Monday, December 26, 2011
the new releases:
1 4:44 LAST DAY ON EARTH and HUGO
2 THIS IS NOT A FILM
3 KABOOM!/THE IMPERIALISTS ARE STILL ALIVE!
5 I SAW THE DEVIL/WARRIOR
6 ANOTHER EARTH
7 WE NEED TO TALK ABOUT KEVIN/CONTAGION
8 POINT BLANK (A BOUT POURTANT)
9 CRAZY HORSE/NUIT BLEU
10 ATTACK THE BLOCK
Worst films of the year
1 GENERAL ORDERS NO. 9
2 SUPER 8
4 MIDNIGHT IN PARIS
best films by people im friends with (and all are best films of the year)
THE COLOR WHEEL
Thursday, December 15, 2011
Last night i revisited an amazing film that i have long adored: Pere Portabella's VAMPIR/CUADECUC, a document of the making of jess Franco's COUNT DRACULA. Or better said, Portabella's own version of the same film.
Known as a materialist masterpiece, Portabella's film is haunted by the trace of another filmmaker and spectral glimpses of a performed narrative vision (often eclipsed )and sound (wholly manipulated to mimic the sounds of the projector and of the editing room.)
I just finished a novel/non novel of sorts by W.G. Sebald titled Austerlitz. Both Sebald's and Portabella's work share a distrust of the way we have been taught , a distrust of memory and a distrust of the belief in a singular history, a sentiment reflected aesthetically in the distrust in conventions of storytelling and the urge to look at art as artifact. Towards the end of the book there is the inclusion of a found photograph (Portabella's images are all found footage too, just all from a single source and from one moment in time) of Paris' National Library. An old friend runs into the titular character there: " ...so, said Austerlitz, we began a long, whispered conversation in the Haut-de-jardin reading room, which was gradually emptying now, about the dissolution, in line with the inexorable spread of processed data, of our capacity to remember, and about the collapse, l'effondrement, as Lemoine put it, of the Biblioteque Nationale which is already under way. The new library building, which both in its entire layout and its near-ludicrous internal regulation seeks to exlude the reader as a potential enemy, might be described, so Lemoine thought, said Austerlitz, as the official manifestation of the increasingly importunate urge to break with everything which still has some living connection to the past." (p 286)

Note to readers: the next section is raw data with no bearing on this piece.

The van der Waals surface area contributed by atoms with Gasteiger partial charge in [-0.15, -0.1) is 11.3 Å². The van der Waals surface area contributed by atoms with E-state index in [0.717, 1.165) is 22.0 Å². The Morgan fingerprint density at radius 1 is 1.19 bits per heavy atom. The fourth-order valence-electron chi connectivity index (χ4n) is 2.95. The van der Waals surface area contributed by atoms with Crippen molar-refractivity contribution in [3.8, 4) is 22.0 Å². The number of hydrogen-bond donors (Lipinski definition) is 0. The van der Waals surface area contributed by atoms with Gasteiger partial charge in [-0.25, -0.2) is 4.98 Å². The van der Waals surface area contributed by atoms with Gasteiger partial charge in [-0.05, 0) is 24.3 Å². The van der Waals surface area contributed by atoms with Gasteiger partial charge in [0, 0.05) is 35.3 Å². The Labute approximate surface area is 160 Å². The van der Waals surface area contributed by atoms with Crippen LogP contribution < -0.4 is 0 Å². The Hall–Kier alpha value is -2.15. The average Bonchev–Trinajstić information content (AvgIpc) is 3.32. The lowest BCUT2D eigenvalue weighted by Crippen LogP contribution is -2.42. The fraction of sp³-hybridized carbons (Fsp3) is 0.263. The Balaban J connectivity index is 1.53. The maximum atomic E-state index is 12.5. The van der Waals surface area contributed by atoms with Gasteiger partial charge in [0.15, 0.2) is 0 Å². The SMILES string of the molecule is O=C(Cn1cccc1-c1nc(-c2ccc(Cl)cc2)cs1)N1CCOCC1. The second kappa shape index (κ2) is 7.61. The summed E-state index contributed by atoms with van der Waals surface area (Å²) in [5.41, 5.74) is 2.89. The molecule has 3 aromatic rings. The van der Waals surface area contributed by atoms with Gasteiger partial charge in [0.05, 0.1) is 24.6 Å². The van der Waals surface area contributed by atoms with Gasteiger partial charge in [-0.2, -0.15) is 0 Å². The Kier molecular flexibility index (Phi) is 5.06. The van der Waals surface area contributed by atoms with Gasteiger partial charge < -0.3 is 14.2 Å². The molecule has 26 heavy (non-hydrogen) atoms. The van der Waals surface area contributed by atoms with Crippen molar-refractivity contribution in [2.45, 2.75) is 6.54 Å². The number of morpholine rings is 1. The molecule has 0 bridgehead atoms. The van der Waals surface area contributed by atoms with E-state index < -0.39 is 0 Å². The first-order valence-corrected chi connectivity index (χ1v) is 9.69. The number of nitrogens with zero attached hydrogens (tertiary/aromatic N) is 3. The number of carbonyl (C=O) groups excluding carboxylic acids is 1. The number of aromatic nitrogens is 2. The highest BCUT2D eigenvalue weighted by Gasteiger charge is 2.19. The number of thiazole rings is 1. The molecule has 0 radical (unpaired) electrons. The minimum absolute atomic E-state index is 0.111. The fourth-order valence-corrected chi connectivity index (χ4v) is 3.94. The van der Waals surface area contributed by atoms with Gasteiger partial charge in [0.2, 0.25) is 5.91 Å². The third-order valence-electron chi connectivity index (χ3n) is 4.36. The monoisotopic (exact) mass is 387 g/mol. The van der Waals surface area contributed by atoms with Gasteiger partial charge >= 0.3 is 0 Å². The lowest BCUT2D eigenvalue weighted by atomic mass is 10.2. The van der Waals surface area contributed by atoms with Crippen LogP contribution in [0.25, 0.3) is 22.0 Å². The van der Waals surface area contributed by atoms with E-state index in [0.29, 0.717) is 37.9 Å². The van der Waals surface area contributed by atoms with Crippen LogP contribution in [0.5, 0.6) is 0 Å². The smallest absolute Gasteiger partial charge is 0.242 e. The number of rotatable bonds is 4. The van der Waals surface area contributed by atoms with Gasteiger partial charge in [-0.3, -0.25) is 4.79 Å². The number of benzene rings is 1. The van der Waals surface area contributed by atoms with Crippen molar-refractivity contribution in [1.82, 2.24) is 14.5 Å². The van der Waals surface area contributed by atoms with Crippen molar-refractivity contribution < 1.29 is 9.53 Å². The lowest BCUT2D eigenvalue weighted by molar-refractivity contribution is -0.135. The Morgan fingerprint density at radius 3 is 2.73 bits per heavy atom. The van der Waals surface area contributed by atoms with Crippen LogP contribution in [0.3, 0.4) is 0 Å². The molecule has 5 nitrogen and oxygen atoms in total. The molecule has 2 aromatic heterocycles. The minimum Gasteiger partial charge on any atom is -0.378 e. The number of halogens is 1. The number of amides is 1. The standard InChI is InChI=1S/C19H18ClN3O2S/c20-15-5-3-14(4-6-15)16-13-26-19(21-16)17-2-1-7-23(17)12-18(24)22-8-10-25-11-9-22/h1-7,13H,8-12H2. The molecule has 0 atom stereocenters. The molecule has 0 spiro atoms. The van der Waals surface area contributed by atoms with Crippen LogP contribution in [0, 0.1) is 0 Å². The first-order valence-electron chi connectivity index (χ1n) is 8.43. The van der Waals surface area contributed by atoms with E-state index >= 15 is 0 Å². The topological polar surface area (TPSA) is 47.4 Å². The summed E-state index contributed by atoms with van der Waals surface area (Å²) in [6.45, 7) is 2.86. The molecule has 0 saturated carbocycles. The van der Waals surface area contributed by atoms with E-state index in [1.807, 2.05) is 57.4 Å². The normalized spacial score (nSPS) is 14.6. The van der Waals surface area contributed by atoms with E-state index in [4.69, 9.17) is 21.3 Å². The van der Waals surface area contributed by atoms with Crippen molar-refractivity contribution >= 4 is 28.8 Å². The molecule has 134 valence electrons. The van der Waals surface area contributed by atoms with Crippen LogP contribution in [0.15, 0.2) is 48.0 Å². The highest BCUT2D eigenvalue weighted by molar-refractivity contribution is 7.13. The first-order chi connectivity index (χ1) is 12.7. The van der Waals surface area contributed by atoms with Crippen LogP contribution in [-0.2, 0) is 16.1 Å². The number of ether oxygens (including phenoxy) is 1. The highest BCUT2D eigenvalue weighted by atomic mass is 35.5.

Thursday, December 1, 2011
Francois Ozon's bracing 5x2 deconstructs, in the most obstructionist of forms, a relationship and it's demise. Ozon 's film achieves this goal by going out of order as well as backwards.
Light and movement tell much of the story, giving an elemental, biological vagueness to this reflective search for what was missing and what was there. Throughout 5X2, natural light is a visible coorelative to the intangible thing in flux; sometimes intense, constantly moving, and fading away.
I just read a chapter of Sergei Eisenstein's memoir, Immoral Memories, titled "The Knot That Binds." It is a short anecdote about a photo postcard of a perfect family: a ribboned bow featuring images of the Gibson girl and Gibson boy ...the photocaption is "The Knot that Binds" because there is a picture of a baby in between the bow of Gibson girl and Gibson boy. The model relationship image is one that Sergei details being mesmerized by in his boyhood, as his own parents experienced an explosive divorce.
The only thing that binds in the beginning of the story of 5x 2, which happens to occur at the movie's end, is the blinding light of the sunset.
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